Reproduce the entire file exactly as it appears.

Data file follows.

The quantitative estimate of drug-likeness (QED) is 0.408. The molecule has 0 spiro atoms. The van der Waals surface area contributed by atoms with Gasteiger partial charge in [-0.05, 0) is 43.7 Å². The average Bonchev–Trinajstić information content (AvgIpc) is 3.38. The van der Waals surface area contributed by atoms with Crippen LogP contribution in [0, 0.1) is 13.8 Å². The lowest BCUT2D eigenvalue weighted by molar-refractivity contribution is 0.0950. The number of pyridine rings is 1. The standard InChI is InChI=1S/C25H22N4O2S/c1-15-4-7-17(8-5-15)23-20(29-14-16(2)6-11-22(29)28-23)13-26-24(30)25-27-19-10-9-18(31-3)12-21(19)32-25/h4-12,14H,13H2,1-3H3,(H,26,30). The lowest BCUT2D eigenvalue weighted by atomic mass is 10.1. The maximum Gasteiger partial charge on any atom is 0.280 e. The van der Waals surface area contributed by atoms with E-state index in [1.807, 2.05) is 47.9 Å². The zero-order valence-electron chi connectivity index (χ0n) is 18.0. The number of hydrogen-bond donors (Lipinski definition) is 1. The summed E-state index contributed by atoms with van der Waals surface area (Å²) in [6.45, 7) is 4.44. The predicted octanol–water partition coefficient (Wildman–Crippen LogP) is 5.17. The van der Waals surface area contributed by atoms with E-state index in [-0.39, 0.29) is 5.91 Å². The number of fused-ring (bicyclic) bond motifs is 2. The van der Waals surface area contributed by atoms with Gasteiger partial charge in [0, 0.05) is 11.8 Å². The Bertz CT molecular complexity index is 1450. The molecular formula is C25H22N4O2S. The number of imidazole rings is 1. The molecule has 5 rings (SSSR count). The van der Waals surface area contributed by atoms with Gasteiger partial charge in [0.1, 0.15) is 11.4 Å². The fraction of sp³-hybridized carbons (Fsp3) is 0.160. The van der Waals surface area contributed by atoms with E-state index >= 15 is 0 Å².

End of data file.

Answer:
The quantitative estimate of drug-likeness (QED) is 0.408. The molecule has 0 spiro atoms. The van der Waals surface area contributed by atoms with Gasteiger partial charge in [-0.05, 0) is 43.7 Å². The average Bonchev–Trinajstić information content (AvgIpc) is 3.38. The van der Waals surface area contributed by atoms with Crippen LogP contribution in [0, 0.1) is 13.8 Å². The lowest BCUT2D eigenvalue weighted by molar-refractivity contribution is 0.0950. The number of pyridine rings is 1. The standard InChI is InChI=1S/C25H22N4O2S/c1-15-4-7-17(8-5-15)23-20(29-14-16(2)6-11-22(29)28-23)13-26-24(30)25-27-19-10-9-18(31-3)12-21(19)32-25/h4-12,14H,13H2,1-3H3,(H,26,30). The lowest BCUT2D eigenvalue weighted by atomic mass is 10.1. The maximum Gasteiger partial charge on any atom is 0.280 e. The van der Waals surface area contributed by atoms with E-state index in [1.807, 2.05) is 47.9 Å². The zero-order valence-electron chi connectivity index (χ0n) is 18.0. The number of hydrogen-bond donors (Lipinski definition) is 1. The summed E-state index contributed by atoms with van der Waals surface area (Å²) in [6.45, 7) is 4.44. The predicted octanol–water partition coefficient (Wildman–Crippen LogP) is 5.17. The van der Waals surface area contributed by atoms with E-state index in [-0.39, 0.29) is 5.91 Å². The number of fused-ring (bicyclic) bond motifs is 2. The van der Waals surface area contributed by atoms with Gasteiger partial charge in [0, 0.05) is 11.8 Å². The Bertz CT molecular complexity index is 1450. The molecular formula is C25H22N4O2S. The number of imidazole rings is 1. The molecule has 5 rings (SSSR count). The van der Waals surface area contributed by atoms with Gasteiger partial charge in [0.1, 0.15) is 11.4 Å². The fraction of sp³-hybridized carbons (Fsp3) is 0.160. The van der Waals surface area contributed by atoms with E-state index >= 15 is 0 Å².